Monday, June 13, 2011

UBC hospice kerfuffle

Compassion Takes A Holiday - As it turns out there are plans to build a hospice on the University of British Columbia grounds in Vancouver. A hospice is a medical facility providing, as much as possible, a home-like end-of-life environment for people who are dying and their families. A hospice provides round the clock medical care to people who are in extremely tough situations and are generally regarded as good things. By people who are reasonable anyway.

Then there are the residents of a high-rise apartment building, which is also on the UBC grounds. Many of the residents there have an issue with the hospice being built next door – I admit that while my first thought was, “What a bunch of horrible, uncaring, self-centered cretins,” it is possible that these people might have a good reason for being against the hospice. So, are they concerned about the huge diesel generators that will be running day and night to provide for the hospices energy needs? Nope, that’s not it. Are they worried that the dying people will be partying all night with loud music, squealing tires and drunks reeling all over the streets? Nope, that’s not it either. Are they worried about millions of tourists coming to gawk and point at the hospice, blocking the roads and stuff? Once again, that is not it. Are they worried about people dying at the hospice and the stench of death overwhelming and destroying the neighbourhood? Sadly, that is almost it.

It appears that some of the people who live in that high-rise don’t want the hospice built there because having a building nearby where people are dying will bring negative energy to the area. I’m a little unclear on the whole superstition thing but it would appear that most of the folks complaining are recent immigrants to Canada from mainland China and Korea and there is some sort of belief system called Feng Shui (not the Feng Shui that tells interiour decorators where to put an ottoman in a room, but a different kind) that makes them believe that the hospice being there may bring bad luck, sickness, the breakup of marriages, effect the healthy growing up of children and even cause death. As one of the high-rise residents, Jane Ni, says, “This is no superstition, this is 5000 years of culture and religion.”

Nice use of irony there, Jane. Not “superstition”? That is exactly what it is. Ghosts and boogie-men and unicorns and garden gnomes do not exist and have never existed, not even 5000 years ago. Actually I liked the 5000 years old comment because it made me wonder, what other 5000 year old beliefs is Jane clinging to? Wasn’t it at one time a cultural tradition in China to bind the feet of little girls so they couldn’t walk? Wasn’t the Chinese emperor considered related to the gods? What is going on with those things?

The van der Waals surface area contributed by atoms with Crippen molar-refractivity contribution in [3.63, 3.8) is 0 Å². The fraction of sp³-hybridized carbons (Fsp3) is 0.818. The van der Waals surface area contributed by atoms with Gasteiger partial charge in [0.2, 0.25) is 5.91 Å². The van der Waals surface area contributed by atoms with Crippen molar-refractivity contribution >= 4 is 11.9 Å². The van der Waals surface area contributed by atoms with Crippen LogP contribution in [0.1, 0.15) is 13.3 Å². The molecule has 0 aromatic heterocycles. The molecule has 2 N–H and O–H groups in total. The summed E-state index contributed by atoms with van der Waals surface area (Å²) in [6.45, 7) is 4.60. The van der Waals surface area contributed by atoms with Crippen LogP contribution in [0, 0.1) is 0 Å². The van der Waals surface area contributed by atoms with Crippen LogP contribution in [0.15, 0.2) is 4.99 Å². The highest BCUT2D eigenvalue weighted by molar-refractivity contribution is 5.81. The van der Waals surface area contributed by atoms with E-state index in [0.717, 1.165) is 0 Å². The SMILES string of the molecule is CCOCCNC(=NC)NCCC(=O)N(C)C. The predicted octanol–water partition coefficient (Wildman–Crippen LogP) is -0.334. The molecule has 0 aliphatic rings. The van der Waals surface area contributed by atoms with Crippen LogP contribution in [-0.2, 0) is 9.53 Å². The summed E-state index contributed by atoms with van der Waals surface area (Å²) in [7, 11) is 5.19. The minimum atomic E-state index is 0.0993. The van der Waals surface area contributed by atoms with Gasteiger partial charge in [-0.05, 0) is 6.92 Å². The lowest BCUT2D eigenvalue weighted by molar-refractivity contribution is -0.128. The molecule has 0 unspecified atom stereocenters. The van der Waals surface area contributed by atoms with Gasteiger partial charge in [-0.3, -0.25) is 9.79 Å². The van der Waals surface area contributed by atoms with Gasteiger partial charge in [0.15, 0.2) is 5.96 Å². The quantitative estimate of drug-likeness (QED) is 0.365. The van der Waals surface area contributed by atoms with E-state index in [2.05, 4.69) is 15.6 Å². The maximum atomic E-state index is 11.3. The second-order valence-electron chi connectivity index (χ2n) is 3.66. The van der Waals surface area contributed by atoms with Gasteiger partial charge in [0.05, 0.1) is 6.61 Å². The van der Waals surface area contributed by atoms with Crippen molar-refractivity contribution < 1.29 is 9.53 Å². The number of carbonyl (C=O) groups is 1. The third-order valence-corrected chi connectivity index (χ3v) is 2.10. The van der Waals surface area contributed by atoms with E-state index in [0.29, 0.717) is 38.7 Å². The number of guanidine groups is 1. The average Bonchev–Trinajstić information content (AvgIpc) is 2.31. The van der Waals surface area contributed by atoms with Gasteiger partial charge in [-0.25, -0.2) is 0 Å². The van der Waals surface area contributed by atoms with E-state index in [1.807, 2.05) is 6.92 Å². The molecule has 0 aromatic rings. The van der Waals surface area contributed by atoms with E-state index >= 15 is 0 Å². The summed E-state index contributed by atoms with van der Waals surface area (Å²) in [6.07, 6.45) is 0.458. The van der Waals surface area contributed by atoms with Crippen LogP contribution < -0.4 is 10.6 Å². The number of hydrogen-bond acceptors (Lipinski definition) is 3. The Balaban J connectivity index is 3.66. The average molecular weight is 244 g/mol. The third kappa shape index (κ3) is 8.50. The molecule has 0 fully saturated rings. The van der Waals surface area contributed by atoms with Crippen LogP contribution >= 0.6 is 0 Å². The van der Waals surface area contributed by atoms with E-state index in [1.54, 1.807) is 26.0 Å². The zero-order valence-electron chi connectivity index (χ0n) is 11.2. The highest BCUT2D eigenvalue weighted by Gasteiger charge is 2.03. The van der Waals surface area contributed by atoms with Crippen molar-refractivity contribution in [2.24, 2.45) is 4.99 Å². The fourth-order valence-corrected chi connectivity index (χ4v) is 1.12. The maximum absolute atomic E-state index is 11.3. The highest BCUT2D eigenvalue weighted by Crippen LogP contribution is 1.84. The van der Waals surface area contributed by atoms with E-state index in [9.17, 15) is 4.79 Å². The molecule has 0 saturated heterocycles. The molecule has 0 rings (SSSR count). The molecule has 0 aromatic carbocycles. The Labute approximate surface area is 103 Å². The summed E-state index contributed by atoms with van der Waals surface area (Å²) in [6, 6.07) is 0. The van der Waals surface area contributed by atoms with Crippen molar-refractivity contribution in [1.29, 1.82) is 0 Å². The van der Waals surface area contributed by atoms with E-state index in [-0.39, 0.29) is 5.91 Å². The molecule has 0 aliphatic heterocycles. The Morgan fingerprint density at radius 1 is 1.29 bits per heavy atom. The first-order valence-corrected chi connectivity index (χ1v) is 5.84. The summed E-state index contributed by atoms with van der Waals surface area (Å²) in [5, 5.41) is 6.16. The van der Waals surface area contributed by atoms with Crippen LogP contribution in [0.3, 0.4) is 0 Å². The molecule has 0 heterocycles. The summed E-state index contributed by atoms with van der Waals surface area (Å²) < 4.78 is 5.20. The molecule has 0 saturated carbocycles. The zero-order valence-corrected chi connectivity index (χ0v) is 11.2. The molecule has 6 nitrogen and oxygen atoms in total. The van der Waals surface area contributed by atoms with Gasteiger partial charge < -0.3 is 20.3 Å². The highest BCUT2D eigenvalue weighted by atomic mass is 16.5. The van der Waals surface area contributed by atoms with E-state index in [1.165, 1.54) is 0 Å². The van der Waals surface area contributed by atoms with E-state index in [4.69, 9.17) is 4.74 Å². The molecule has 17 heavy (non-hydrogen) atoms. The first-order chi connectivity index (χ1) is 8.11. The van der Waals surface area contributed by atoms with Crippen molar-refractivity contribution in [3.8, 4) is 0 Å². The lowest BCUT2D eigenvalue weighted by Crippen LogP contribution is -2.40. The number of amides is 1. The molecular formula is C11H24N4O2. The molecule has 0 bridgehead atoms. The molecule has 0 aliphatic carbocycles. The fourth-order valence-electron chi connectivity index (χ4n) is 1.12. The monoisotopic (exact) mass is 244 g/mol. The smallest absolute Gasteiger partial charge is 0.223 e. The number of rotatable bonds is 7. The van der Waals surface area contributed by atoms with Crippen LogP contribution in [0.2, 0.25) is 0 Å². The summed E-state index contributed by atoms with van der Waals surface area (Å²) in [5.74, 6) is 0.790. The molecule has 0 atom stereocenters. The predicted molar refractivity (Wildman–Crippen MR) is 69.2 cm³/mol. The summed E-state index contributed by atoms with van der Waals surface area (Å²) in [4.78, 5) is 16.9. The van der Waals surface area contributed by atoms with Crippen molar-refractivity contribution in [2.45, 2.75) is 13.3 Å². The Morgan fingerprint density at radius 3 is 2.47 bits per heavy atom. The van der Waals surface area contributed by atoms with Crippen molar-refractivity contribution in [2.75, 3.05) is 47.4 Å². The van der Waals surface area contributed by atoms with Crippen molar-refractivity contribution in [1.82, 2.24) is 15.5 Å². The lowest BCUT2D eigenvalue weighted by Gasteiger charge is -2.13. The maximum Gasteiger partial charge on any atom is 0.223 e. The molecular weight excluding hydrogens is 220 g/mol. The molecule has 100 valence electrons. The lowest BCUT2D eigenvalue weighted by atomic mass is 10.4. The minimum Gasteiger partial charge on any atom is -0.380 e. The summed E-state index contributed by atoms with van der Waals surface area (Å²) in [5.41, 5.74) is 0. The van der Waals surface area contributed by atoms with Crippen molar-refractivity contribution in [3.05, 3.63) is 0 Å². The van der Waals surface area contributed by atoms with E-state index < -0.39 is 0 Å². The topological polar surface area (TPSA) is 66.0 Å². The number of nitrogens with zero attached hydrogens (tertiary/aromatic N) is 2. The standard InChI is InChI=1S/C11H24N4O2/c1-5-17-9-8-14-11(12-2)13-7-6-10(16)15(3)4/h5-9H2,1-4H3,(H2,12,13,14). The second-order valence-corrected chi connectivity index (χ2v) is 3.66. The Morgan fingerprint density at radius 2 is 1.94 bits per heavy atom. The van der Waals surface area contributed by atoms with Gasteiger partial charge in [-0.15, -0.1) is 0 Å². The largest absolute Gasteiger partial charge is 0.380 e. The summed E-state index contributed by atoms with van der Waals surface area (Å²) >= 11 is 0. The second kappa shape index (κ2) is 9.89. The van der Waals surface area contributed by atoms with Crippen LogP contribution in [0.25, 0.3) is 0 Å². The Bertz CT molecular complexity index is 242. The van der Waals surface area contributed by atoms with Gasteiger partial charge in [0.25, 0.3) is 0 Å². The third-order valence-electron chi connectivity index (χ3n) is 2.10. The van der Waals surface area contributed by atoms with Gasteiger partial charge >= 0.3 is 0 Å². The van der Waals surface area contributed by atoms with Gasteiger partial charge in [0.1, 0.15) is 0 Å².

Something that has been brought up is how the Board at UBC should be more culturally sympathetic. Resident Lucy Lin says, “I like Canada, I enjoy living here. It’s a multicultural society and every culture gets respected, so we just hope our culture get respect.” Sure, of course that “respect” is a two way street isn’t it. It is Canadian culture to have compassion for those who are going through a really rough time, and end of life illness is pretty friggin’ rough. Another resident, Jie Wu, summed up her feelings thus, “If you were in my shoes and every day you look our your window an see a hospice, how would you feel?” Well I don’t think the world revolves around me so I would be feeling for what the residents of the hospice and their families are going through.

Cultural sensitivity and respect are fine but they only go so far. If someone wants to maintain a tie to a culture that they themselves chose to leave then more power to them, just don’t expect other people to dance to your tune. My family left the motherland in about 1872 and I would be willing to bet that in the past four generations or so not a one of us has ever thought that where we live should conform to the cultural rules of where my family left. That is just a messed up way of thinking and I just can’t support it, sorry (ok, I’m not sorry, how Canadian is that?)

There have also been some claims of intolerance by some of the high-rise residents and that is laughable. The only people I see being intolerant here are living in that high-rise. They have the same right to protest that any of us have, just don’t expect any special treatment because of some sort of cultural mumbo-jumbo. Oh, was that insensitive? Walk it off.

Anyway… Humouroceros


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